Is it ever a good idea to snoop on your children?
It is a scary time to be the parent of teenager. You don’t just have to cope with the ready availability of drinks and drugs, though that is hard enough. With the virtual mainstreaming of porn (available to anyone at the click of a mouse) sex is also a danger zone. Sexting, or sending sexually explicit pictures via phone texts, is rampant among the teenage population. Peer pressure forces kids to become sexual players long before they are ready for sex at an emotional level. Sexual predators lurk in chat rooms and social media sites to prey on the young and the vulnerable. And the real world is scarcely safer, with reports of rapes and molestations coming in every day.
Combine this with the natural inclination of all kids to turn into monosyllabic creatures of mystery as soon as they hit puberty and you have a huge problem. Just when your children seem to be most vulnerable, their world is closed to you. And the only way to get even a glimpse is (not to put too fine a point on it) by snooping.
The good news is that spying on your kids has never been easier. You can use the GPS on their mobiles to track their whereabouts throughout the day. There are apps that will allow you to monitor their on-line activity – which sites they visited, what software they downloaded, etc – without their being any the wiser. And you can lurk in the corners to check out what they are posting on Facebook, Twitter or Instagram (or get someone else to do the lurking for you).
But just because something is easy, should you do it? And what will you do with the information you glean? There is no way you can use it without admitting that you have been spying. And once you admit that, what will be the repercussions on your relationship with your kids? Will they ever forgive you for invading their privacy? Will they ever trust you again, given that trust goes both ways? What if they rebel against this helicopter parenting and become even more secretive than before? Given their competitive advantage in matters of technology, this is one battle you may never win.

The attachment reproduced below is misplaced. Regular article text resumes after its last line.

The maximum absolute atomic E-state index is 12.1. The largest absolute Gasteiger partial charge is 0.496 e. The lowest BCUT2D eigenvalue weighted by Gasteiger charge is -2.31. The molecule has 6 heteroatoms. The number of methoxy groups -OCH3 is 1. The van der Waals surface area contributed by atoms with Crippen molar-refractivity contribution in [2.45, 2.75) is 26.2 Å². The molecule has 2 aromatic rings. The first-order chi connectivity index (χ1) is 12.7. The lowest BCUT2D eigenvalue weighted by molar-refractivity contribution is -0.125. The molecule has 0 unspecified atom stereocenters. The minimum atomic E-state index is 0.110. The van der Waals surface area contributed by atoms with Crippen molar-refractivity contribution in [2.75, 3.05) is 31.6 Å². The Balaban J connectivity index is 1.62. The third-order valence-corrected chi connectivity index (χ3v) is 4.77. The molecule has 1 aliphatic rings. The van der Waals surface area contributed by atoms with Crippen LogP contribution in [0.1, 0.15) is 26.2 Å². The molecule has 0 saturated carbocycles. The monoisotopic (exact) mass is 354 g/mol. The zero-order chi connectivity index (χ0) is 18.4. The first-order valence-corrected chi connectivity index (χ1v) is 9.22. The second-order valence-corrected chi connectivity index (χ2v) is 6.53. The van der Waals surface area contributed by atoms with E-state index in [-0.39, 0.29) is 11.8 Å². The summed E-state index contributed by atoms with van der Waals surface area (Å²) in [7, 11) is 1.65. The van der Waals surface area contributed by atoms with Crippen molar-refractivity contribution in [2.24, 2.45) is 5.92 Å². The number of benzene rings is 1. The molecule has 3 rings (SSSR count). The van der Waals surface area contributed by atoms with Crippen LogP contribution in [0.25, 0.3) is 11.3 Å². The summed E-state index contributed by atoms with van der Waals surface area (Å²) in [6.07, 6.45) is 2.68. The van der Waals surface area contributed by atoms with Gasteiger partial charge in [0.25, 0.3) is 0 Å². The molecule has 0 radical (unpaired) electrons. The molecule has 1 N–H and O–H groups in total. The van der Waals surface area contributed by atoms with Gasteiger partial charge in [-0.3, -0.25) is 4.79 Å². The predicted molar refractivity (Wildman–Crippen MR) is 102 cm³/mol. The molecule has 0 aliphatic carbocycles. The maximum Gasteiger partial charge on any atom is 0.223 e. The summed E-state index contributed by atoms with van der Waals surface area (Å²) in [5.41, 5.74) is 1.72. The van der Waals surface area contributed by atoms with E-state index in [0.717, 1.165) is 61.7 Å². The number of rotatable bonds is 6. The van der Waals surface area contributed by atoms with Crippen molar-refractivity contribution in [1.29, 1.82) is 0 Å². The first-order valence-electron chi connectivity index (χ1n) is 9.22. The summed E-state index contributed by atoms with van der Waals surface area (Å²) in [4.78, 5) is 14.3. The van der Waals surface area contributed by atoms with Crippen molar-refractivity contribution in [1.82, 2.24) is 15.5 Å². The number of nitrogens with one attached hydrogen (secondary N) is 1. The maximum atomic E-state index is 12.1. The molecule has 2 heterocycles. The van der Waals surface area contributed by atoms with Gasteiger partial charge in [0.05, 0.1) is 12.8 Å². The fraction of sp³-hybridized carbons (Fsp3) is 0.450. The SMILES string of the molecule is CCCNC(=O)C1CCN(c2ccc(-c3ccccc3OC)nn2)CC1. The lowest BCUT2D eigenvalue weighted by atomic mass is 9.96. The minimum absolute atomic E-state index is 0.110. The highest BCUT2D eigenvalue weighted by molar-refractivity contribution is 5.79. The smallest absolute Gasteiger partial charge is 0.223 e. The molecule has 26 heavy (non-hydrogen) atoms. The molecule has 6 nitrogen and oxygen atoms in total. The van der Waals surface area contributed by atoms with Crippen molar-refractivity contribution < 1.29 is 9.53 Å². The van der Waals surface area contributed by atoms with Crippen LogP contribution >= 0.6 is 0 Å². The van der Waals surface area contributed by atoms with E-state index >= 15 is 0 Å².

Yet, there is no denying that our children are vulnerable on the Net. Cyber-bullying is rampant, and is sometimes so ferocious that it leads kids to kill themselves. Girls as young as 13 are pressured into sending ‘sexy’ pictures of themselves to their boyfriends; who then circulate them among their friends when the ‘relationship’ ends. And you only have to read reports about the Steubenville rape to see how Instagram, Twitter and other social networks are used to humiliate and shame.
So, when it comes right down to it, would you spy on your teenager? And does it ever turn out well?
Well, the jury is out on that one. I know parents who predicate their relationship with their teenage kids on trust and allow them their space. They respect the boundaries their kids put up and their children respond by being open and sharing their lives with them. But this hands-off attitude doesn’t work for everyone – and may even be downright dangerous for some.
On the other extreme, there are parents who believe that knowledge is power and maintain a constant surveillance on their kids. And while their kids may stay safe as a consequence, their relationship with their children does not exactly flourish. The kids resent the constant interference; and the implication that they are not to be trusted.
So what is a parent to do? It’s a tough one. You can’t really abdicate all responsibility for keeping your kids safe on the grounds that they are entitled to their privacy. On the other hand, you don’t want to be so intrusive that they shut themselves off from you forever. It is a fine line that separates caring from smothering; and parents will find themselves on the wrong side of it one time or another.
But the perils of prying work both ways. In one of my favourite episodes of Modern Family, Claire Dunphy joins Facebook and badgers her two teenage daughters into accepting her friend request in the hope of keeping tabs on their lives. But the tables are turned when an embarrassing photo of Claire – in her wild college days – is posted on Facebook by one of her old friends. It is Claire who is left red-faced as she tries (and fails) to delete the image.
There is a lesson for us all there. Just as there is some stuff you don’t want your kids to know about you, there is some stuff that your kids don’t want to share with you. It’s all a part of growing up, becoming their own person, inhabiting their own world. And whether it is real life or the virtual world, you have to learn to let go.
That said, I have to admit that spying by parents can teach kids a valuable lesson: that nothing you post on the Internet, no matter how well you monitor your privacy settings, is ever private. Each photo, Facebook post or tweet will live on forever in the ether. The only way to keep things really private is to keep them off the Net. But to delight of spying parents everywhere, that’s one thing Generation Next seems incapable of doing.